By: Zap

You can probably visualize the stark horror of enduring such an episode. Imagine (if you possibly can) driving up to the window at your local Starbucks, ordering an iced peach green-tea lemonade and being told that due to a shortage of peach juice you’ll instead have to settle for a drink infused with guava juice! Making this scenario even more frightening is that it actually occurred in a suburb of Atlanta, Georgia—the Peach State! Is Stephen King taking notes?

Welcome to another installment of how COVID has impacted the good ol’ days when supply-chain upheaval was never a concern. And, as we know all too well, the abrupt shortage in many consumer goods goes far beyond peach juice and flexi straws.


Who would’ve guessed that on a recent group ride up the Brown Mountain fire road that the discussion would jump so quickly from talk about COVID and getting vaccines to, “Dude, do you know where I can get a chain for my bike?”

And so it is that the worldwide supply-chain blockade, which is affecting everything from building materials to food products and the decreasing number of cars at the local dealership, continues to haunt the cycling industry.

How many of you have had problems finding a new bike to ride, let alone a new fork or pair of handlebars to put on your old bike? Just yesterday, a friend told me that the best his local dealer could do to get him a new bike was to add his name to a waiting list for a bike that might show up in about six months! So, as it turns out, anyone who was looking forward to having a new bike to celebrate a post-COVID reality over the summer is now hoping instead to find something shiny and new under the Christmas tree!


Even as the world begins to find its post-COVID legs, there are still reports of massive factory shutdowns throughout Asia where so much of the bike industry’s supply chain begins its journey. In conversation with Boyd Johnson of Boyd wheel fame, he said that there are plenty of wheel factories that are ready to crank up production, but the shortage of raw materials is hampering the effort. Well, raw materials, plus an overall lack of space in the cargo containers that ship products across the globe.   

In fact, the shortage of bikes is so severe that, just to drive the point home, one bike brand was warning employees not to bring their bikes to work because they might get sold!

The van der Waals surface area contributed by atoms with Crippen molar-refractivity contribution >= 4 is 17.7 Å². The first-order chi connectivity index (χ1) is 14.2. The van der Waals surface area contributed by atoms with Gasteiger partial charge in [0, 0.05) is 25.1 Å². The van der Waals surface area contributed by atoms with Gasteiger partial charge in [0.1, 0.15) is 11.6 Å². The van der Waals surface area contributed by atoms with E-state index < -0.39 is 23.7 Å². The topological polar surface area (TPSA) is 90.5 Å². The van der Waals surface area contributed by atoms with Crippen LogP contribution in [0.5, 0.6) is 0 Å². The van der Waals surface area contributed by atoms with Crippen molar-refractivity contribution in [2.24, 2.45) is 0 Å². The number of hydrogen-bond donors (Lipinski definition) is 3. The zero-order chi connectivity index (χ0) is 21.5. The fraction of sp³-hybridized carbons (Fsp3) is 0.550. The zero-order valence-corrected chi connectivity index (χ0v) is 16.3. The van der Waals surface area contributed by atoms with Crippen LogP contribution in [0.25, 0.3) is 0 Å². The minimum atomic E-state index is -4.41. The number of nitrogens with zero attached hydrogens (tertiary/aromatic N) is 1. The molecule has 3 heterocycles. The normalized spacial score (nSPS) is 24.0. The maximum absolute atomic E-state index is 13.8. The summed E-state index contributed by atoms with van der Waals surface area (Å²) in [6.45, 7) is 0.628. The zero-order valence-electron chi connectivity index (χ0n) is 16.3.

One other unfunny anecdote I heard was how some of the bigger bike brands were flexing their financial muscle to prevent or slow down shipments of parts to smaller brands. As one brand owner told me, “I spoke to a guy in Taiwan last night, and he said the stories about a supply-chain blockage were overblown and that it had more to do with some big players taking tactical advantage over competitors with less purchasing power.” Eek, could there be a Gordon Gekko character (kids, ask your parents) among us in the bike world?


In the last few months, I’ve heard too many stories about irate bike-shop customers having silly hissy fits because their must-have bike part had been backordered. Just the other day, I laughed upon hearing a small bike-brand owner exclaim that he’d never known his company could be on the receiving end of a negative Yelp review, but there it was from a customer upset that the shipment of his new bike was delayed by two weeks.

More and more consumers are now doing their own internet sleuthing to find needed parts and bikes. One frame builder I spoke to has begun to actively encourage his customers to troll as many websites as possible to find the parts needed to complete their new bike builds.

As for the bottom line here? Beyond hoping that by the time anyone is reading this column the bike/product shortage will have abated somewhat, my bigger hope is that everyone will understand the realities of the global downturn in manufacturing and transportation so that they won’t be taking their frustrations out on the local bike shop or bike maker. Really, it’s not on them! Stay calm, be nice and ride what you can!

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